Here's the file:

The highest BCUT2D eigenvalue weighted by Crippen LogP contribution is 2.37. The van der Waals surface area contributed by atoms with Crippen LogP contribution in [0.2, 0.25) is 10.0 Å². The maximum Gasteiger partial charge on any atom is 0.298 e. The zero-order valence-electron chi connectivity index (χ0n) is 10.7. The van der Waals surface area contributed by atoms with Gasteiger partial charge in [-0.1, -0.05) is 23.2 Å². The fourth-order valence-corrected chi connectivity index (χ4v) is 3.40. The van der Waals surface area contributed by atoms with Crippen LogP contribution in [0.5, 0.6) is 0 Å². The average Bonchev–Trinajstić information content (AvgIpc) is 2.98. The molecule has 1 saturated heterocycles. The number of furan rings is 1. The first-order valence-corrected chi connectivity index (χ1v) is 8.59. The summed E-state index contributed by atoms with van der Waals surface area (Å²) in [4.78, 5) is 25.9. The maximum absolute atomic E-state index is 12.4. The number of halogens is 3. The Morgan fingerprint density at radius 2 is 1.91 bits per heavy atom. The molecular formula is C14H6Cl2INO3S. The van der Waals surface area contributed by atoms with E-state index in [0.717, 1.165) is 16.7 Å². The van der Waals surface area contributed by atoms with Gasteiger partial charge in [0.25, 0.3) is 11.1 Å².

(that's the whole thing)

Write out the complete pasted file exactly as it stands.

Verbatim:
The highest BCUT2D eigenvalue weighted by Crippen LogP contribution is 2.37. The van der Waals surface area contributed by atoms with Crippen LogP contribution in [0.2, 0.25) is 10.0 Å². The maximum Gasteiger partial charge on any atom is 0.298 e. The zero-order valence-electron chi connectivity index (χ0n) is 10.7. The van der Waals surface area contributed by atoms with Gasteiger partial charge in [-0.1, -0.05) is 23.2 Å². The fourth-order valence-corrected chi connectivity index (χ4v) is 3.40. The van der Waals surface area contributed by atoms with Crippen LogP contribution in [0.5, 0.6) is 0 Å². The average Bonchev–Trinajstić information content (AvgIpc) is 2.98. The molecule has 1 saturated heterocycles. The number of furan rings is 1. The first-order valence-corrected chi connectivity index (χ1v) is 8.59. The summed E-state index contributed by atoms with van der Waals surface area (Å²) in [4.78, 5) is 25.9. The maximum absolute atomic E-state index is 12.4. The number of halogens is 3. The Morgan fingerprint density at radius 2 is 1.91 bits per heavy atom. The molecular formula is C14H6Cl2INO3S. The van der Waals surface area contributed by atoms with E-state index in [0.717, 1.165) is 16.7 Å². The van der Waals surface area contributed by atoms with Gasteiger partial charge in [0.25, 0.3) is 11.1 Å².